The transition between secondary school to university isn't easy, and especially with a greater standard in exams. I've always been one to receive lower grades in examinations in school, however for the first time they were completely the opposite at university; and I somehow achieved better results in my exams than coursework in all my modules, and in some cases I received firsts (+70%). I've received some requests to detail my revision method, so I'll elaborate them here — hopefully it helps you as much as it does me!
DISCLAIMER: I study a science/humanities subject (BSc Geography), so this is what I found worked for me. By all means, if you study another subject (perhaps STEM or others), there may be other revision techniques which work better for your curriculum, or your degree/university exam-specific standards and expectations.
GENERAL TIPS: Ultimately, revision goes beyond #aesthetics so its imperative to work as quickly as you can, in the most efficient fashion. In my case, I made most notes and revision materials on Microsoft Word (apart from step 3) with a narrow margin, Arial font size 9, no spacing, and double columned document. This means I can make efficient use of document space should I print out my notes (which I did for step 4). Additionally, this is the music I listened to while revising, if you're interested.
1. In-Lecture Notes.
This is one of the two key foundation sources of information which you will need to build a solid base for your revision. What I've done without fail for all my lectures, is to prepare the notes ahead of the lecture in typing out the presentation slides in Microsoft Word (as they are provided ahead of schedule to students). During the lectures, I will annotate the document and notes in another colour with the professor's comments. It is best to supplement this document with relevant diagrams or formulae.
When: When set // Duration: 30mins preparation.
2. Literature Readings.
The other key foundation source of information which you will need, arguably moreso than the first source. This is what I need in my lectures to supplement my answers, so this is is the most important (and the more the better). Learning to skim read quickly is key, and building a master document of readings (Microsoft Word) for a module is the best way to go about this. Generally, reading the abstract, introduction, and conclusion will suffice; however, if you have time, it's best to skim read the entire piece and bullet point the relevant points. For scientific literature, the discussion will contain useful analysis and statistics of the study. Don't forget to note the citation for each piece of literature read!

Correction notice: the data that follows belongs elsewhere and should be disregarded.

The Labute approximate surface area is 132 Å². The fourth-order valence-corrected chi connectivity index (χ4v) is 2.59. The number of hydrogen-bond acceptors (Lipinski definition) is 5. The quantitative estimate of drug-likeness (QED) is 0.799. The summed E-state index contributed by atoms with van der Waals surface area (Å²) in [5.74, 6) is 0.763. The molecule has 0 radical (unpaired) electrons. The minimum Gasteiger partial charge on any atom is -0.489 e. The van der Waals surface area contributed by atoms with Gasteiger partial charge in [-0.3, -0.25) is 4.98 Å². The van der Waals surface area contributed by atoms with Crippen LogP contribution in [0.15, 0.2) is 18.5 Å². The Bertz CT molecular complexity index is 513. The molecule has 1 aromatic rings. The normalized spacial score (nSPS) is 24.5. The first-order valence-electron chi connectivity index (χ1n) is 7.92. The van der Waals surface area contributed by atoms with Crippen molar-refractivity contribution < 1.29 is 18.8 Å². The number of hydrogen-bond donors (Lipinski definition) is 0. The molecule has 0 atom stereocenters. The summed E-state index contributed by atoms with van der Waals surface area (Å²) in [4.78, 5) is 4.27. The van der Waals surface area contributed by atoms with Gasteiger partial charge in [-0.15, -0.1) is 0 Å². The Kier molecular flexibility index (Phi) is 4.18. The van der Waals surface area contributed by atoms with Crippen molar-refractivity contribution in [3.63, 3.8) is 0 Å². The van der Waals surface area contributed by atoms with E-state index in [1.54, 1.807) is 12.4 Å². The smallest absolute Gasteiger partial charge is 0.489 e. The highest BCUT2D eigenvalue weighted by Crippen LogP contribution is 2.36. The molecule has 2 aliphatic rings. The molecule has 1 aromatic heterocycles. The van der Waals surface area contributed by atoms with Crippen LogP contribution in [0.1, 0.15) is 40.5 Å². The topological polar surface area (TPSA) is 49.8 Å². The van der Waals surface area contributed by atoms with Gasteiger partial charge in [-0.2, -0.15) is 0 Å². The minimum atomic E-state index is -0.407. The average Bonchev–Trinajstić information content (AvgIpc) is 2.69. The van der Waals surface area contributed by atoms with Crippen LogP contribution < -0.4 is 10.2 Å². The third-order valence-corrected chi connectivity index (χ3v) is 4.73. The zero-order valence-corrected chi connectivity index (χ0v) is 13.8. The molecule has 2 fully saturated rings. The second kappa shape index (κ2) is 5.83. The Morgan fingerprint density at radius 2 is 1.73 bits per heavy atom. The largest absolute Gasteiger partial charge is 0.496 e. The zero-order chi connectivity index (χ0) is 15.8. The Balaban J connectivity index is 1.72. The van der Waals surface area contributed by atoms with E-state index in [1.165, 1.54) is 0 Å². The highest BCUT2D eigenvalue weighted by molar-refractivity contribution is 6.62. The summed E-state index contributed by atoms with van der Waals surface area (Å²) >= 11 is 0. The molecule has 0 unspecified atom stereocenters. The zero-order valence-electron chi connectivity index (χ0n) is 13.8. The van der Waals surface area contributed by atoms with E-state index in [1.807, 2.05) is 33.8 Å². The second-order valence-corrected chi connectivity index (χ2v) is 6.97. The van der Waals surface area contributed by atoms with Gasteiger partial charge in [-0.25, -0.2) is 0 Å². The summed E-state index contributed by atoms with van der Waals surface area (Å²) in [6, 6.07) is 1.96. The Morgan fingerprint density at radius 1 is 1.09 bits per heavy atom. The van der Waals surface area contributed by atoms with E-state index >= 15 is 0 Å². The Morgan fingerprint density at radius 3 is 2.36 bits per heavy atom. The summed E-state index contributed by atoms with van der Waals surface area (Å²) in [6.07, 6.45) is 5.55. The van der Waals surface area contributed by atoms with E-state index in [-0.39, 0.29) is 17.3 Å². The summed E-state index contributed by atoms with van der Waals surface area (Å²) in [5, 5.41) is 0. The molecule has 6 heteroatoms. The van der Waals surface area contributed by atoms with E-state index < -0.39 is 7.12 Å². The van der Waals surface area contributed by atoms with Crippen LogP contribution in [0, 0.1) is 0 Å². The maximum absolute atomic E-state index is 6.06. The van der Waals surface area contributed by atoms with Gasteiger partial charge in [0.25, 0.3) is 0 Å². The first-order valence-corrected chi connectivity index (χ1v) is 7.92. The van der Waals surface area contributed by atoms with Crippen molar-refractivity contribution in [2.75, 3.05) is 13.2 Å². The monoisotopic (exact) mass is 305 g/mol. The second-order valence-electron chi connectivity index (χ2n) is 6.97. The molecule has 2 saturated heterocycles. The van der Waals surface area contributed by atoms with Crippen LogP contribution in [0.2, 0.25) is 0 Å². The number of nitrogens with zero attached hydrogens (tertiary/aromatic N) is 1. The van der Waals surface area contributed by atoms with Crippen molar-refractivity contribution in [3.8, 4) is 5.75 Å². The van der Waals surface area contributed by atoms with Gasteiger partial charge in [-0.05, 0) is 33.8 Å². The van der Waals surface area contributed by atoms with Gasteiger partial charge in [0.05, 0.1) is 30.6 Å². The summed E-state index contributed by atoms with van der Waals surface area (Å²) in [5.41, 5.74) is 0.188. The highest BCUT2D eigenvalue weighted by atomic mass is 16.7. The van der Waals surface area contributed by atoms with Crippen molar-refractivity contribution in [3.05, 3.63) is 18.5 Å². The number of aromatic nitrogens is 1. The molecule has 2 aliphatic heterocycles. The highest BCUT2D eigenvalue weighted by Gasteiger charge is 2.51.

When: During term, or term holiday before exam (e.g. Easter Break) // Duration: 1 week per module, 3-5 days if you have the concentration.
3. Condensing lectures & readings.
The next thing to do once all literature is synthesized. I tend to condense each lecture onto 1 side of A4 (example), and include the relevant readings where possible to back up statements made by professors or lecture content. This should be an easy process as you will have already gathered the information together from step 1 and 2, however it is best to do this step as many times as possible to truly familiarise yourself with the content with fewer words every time.
When: As soon as possible, or 3-4 weeks before exam // Duration & Frequency: As much as possible.
4. Condensing concepts/theories/terms.
This is different to step 3, as you remove the content from its lecture-by-lecture structure to fit and relate the content together. Using the revision material made in step 3, categorise the information into prompts (short phrases or terms, e.g. "Brundtland Report, 1987") and assign them each with a citation and a short definition (example). By now, these short definitions should already correspond to a larger chunk of important information or statistics/analysis that you know in more detail. The documents made here is the ultimate synthesis of your revision, and I would highly recommend to print this and use in the days coming up to the exam.
When: 2-3 weeks before exam // Duration & Frequency: As much as possible.
5. Memorisation of key sources.
This works in part with step 4; where you'll need to use your prompts to align your knowledge with the memorisation of the citation to match it. This may be done on paper flashcards, however I personally did it on Quizlet in creating a study set with the (1) prompt, and (2) citation, on either side of the flashcard. Test yourself on both the prompts and citations, and I've found that writing down the corresponding match on paper is the best way to regurgitate this information. This should be done until all are memorised, and use the prompt/citation to write out the corresponding short definition.
When: 1-2 days before exam // Duration: 1hr+ (depending on the number of prompts).
6. Essay practise.
This can be done in part with step 4 and 5, where you can use your newly memorised prompts and citations to write out the related content and details. Try to link all the prompts and citations together in paragraphs or sentences, and be able to integrate citations with your analysis and answer seamlessly and with relevance. Test out your knowledge in answer to what you may imagine the exam questions to be on, or on specific subjects. It is best to do this in the format of your exam e.g. if its a written exam, do this step in paper & pencil (pencil writes quicker on a page, and you won't waste pen ink).
When: 1-2 days before exam // Duration & Frequency: As much as possible.